Biography & Contributions

Amedeo Avogadro [Lorenzo Romano Amedeo Carlo Avogadro di Quaregna e di Cerreto] was an Italian scientist born on August 09, 1776 – died on July 09, 1856. Avogadro was best known for his discovery of molecular theory and Avogadro's law, Avogadro constant.

Avogadro is chiefly remembered for his molecular hypothesis, first stated in 1811, in which he claimed that equal volumes of all gases at the same temperature and pressure contain the same number of molecules. He used this hypothesis further to explain the French chemist Joseph-Louis Gay-Lussac’s law of combining volumes of gases by assuming that the fundamental units of elementary gases may actually divide during chemical reactions.

It also allowed for the calculation of the molecular weights of gases relative to some chosen standard. Avogadro and his contemporaries typically used the density of hydrogen gas as the standard for comparison.

In 1811 he provided the correct molecular formula for water, nitric and nitrous oxides, ammonia, carbon monoxide, and hydrogen chloride. Three years later he described the formulas for carbon dioxide, carbon disulfide, sulfur dioxide, and hydrogen sulfide. He also applied his hypothesis to metals and assigned atomic weights to 17 metallic elements based upon analyses of particular compounds that they formed.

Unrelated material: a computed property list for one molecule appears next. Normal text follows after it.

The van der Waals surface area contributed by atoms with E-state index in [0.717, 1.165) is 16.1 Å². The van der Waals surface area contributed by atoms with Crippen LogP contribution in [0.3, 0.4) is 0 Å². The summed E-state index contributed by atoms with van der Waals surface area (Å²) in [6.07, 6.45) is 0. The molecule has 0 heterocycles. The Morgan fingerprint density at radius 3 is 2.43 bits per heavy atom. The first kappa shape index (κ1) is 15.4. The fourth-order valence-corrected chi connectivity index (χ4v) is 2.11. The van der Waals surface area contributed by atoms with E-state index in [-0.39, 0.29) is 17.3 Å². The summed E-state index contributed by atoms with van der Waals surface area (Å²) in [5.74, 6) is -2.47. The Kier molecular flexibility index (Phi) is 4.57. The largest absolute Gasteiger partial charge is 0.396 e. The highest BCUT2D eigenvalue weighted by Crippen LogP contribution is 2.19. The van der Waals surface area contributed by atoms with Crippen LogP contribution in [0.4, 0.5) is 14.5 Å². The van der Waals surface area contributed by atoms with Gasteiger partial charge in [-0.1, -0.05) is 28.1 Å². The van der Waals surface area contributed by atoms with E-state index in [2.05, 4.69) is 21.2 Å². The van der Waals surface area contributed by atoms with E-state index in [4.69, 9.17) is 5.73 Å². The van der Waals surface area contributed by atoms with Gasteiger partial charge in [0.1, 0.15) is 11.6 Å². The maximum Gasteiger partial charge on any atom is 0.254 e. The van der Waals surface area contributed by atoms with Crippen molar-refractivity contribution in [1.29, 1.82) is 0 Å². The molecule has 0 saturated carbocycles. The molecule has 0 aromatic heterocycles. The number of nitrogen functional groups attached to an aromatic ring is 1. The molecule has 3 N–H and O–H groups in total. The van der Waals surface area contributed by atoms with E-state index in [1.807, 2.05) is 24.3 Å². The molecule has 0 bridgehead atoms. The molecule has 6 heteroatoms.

Avogadro used the EVEN hypothesis to interpret gas densities and assign molecular weights. EVEN implies that the density of a gas at a given temperature and pressure depends only on the weight of its molecules. Avogadro supposed that since the reported gas density of oxygen was 15 times that of hydrogen, the molecular weight of oxygen was 15 times that of hydrogen.

Avogadro constant is the number of constituent particles, usually atoms or molecules that are contained in the amount of substance given by one mole. It has the dimension of reciprocal amount of substance. Avogadro's constant has the value 6.02214129×1023Avogadro's number is a dimensionless quantity and has the numerical value of the Avogadro constant given in base units.

Avogadro's Law states that the relationship between the masses of the same volume of same gases corresponds to the relationship between their respective molecular weights.

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